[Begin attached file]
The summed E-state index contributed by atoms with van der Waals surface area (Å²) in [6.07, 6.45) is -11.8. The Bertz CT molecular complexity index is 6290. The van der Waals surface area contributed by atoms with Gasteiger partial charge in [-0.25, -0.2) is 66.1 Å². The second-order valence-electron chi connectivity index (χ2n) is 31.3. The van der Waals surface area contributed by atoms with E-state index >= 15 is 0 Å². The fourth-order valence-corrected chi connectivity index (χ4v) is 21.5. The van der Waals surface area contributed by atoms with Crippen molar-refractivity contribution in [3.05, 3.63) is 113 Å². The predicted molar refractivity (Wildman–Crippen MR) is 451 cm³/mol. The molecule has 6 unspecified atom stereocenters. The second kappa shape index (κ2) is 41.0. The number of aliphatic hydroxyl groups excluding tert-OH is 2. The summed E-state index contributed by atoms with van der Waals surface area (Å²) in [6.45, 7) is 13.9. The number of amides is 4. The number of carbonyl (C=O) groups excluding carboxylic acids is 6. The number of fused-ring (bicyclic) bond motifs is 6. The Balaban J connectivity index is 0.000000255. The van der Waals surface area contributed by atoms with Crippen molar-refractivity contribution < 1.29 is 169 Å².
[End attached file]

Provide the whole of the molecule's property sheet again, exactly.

The summed E-state index contributed by atoms with van der Waals surface area (Å²) in [6.07, 6.45) is -11.8. The Bertz CT molecular complexity index is 6290. The van der Waals surface area contributed by atoms with Gasteiger partial charge in [-0.25, -0.2) is 66.1 Å². The second-order valence-electron chi connectivity index (χ2n) is 31.3. The van der Waals surface area contributed by atoms with E-state index >= 15 is 0 Å². The fourth-order valence-corrected chi connectivity index (χ4v) is 21.5. The van der Waals surface area contributed by atoms with Crippen molar-refractivity contribution in [3.05, 3.63) is 113 Å². The predicted molar refractivity (Wildman–Crippen MR) is 451 cm³/mol. The molecule has 6 unspecified atom stereocenters. The second kappa shape index (κ2) is 41.0. The number of aliphatic hydroxyl groups excluding tert-OH is 2. The summed E-state index contributed by atoms with van der Waals surface area (Å²) in [6.45, 7) is 13.9. The number of amides is 4. The number of carbonyl (C=O) groups excluding carboxylic acids is 6. The number of fused-ring (bicyclic) bond motifs is 6. The Balaban J connectivity index is 0.000000255. The van der Waals surface area contributed by atoms with Crippen molar-refractivity contribution < 1.29 is 169 Å².